Opposition parties in Pakistan reacted sharply to the US president’s provocative New Year’s day tweet yesterday, with most calling for a review of Islamabad’s relationship with Washington in the wake of Donald Trump’s remarks.
Leader of the Opposition in the National Assembly Syed Khursheed Shah demanded that the government convene a joint sitting of parliament to give President Trump “a unified response” to his recent statement against Pakistan.
Saying that this was not a partisan issue, but a matter of concern for all parties, he demanded that Pakistan review its policy towards the US.
“The US president’s remarks about $33bn in aid reflect his immaturity and narrow-mindedness; the entire nation should demonstrate that we stand united to foil any designs against Pakistan,” he said.
He termed the US president’s statement “quite disappointing”, and said that contrary to the allegation, Pakistan had paid a heavy price for allying itself with the US since 1979.
“It is impossible to compensate the losses we have suffered,” he said, adding that Pakistan had been unable to disentangle itself from the quagmire of America’s wars in Afghanistan.
The opposition leader said Pakistan had always facilitated the US in the past, but since 9/11, all it got in return were exhortations to “do more”.
He held the current government responsible for the failure of the country’s foreign policy, saying that all of this was happening because the ruling Pakistan Muslim League – Nawaz (PML-N) had not appointed a full-fledged foreign minister for four years.
Pakistan Tehreek-e-Insaf (PTI) chief Imran Khan also hit out at President Trump, saying that he was ignorant of the basic facts of the war in Afghanistan.
Talking to reporters after a court appearance yesterday, the cricketer-turned-politician said that Pakistan had sustained massive financial and human losses in America’s war on terror.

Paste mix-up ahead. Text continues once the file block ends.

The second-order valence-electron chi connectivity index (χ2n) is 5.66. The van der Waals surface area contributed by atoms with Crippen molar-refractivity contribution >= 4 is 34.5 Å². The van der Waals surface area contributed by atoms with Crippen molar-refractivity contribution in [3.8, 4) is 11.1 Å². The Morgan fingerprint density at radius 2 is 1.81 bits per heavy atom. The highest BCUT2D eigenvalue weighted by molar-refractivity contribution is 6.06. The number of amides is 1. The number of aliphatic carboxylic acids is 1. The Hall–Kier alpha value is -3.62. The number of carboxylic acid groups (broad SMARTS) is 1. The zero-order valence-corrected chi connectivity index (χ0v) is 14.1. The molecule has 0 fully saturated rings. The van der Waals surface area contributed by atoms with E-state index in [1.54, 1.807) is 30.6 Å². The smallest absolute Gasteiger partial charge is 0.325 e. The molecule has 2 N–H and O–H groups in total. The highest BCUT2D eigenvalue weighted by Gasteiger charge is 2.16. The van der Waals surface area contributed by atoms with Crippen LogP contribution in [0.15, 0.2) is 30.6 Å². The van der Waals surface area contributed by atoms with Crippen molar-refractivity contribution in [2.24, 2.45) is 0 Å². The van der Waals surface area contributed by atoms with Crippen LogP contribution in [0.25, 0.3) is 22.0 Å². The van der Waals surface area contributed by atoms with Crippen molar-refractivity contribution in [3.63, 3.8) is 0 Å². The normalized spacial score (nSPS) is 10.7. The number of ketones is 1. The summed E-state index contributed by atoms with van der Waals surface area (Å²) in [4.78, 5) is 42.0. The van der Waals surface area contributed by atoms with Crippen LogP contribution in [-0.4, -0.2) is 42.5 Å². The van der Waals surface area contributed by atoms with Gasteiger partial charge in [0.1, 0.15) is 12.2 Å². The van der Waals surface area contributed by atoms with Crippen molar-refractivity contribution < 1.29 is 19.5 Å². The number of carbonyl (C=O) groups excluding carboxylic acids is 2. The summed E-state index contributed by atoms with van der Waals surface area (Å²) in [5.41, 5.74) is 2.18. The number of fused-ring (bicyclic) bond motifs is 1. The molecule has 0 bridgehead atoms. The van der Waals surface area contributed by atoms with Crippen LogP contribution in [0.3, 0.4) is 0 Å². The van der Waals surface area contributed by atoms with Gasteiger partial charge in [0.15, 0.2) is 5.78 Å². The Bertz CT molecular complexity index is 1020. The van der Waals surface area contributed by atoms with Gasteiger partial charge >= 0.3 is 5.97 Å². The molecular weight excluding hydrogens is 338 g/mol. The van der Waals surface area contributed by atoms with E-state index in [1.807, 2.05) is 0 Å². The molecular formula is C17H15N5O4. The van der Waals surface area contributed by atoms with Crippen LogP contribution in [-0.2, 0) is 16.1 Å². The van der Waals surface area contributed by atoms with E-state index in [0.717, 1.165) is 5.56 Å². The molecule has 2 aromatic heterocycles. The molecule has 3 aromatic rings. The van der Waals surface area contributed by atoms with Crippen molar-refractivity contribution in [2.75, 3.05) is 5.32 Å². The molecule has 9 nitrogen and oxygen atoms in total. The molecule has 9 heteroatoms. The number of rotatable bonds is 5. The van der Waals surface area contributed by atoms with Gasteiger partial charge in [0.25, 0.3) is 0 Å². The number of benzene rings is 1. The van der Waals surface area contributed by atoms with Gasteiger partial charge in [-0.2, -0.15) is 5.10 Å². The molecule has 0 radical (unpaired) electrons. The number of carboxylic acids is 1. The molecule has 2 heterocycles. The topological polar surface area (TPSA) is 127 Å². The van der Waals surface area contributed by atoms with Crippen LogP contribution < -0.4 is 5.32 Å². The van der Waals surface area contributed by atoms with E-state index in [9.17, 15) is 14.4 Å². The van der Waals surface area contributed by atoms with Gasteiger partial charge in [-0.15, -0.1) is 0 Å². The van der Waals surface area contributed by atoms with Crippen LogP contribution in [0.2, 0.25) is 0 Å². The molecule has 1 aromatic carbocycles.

The PTI chief recalled how, when he first criticised America’s invasion of Afghanistan and the stationing of troops in Pakistan’s tribal belt, people had termed him ‘Taliban Khan’.
Khan said that Pakistan had nearly destroyed itself fighting a war that was not its own to begin with, simply for the sake of dollars.
“We lost 70,000 lives in America’s war,” he said, adding that Trump’s latest statement should serve as an example regardless of whatever aid a country offers, ‘‘we should not go to war for its sake”.
Jamaat-e-Islami Emir Sirajul Haq also urged the government to frame its foreign policy in a way that safeguards national interests, and echoed the call for convening special sessions of the Senate and the National Assembly to discuss the US president’s statement.
Maintaining that Pakistan is a sovereign nation that will not yield to US pressure, he said that the armed forces and ordinary citizens had rendered immense sacrifices in the battle against terrorism, which had led to the restoration of peace in the country.
When asked about plans to convene a joint session of parliament to discuss Trump’s tweet, PM’s spokesperson Mussadiq Malik said he had no idea how the government would respond to the opposition’s demand. “I will have to check with the quarters concerned,” he said, declining further comment.
In his January 1 tweet, President Trump said that the US had provided over $33bn in funds to Pakistan over 15 years, and alleged that Islamabad had only fed Washington “lies and deceit” while facilitating terrorists who are fighting against coalition forces in Afghanistan.
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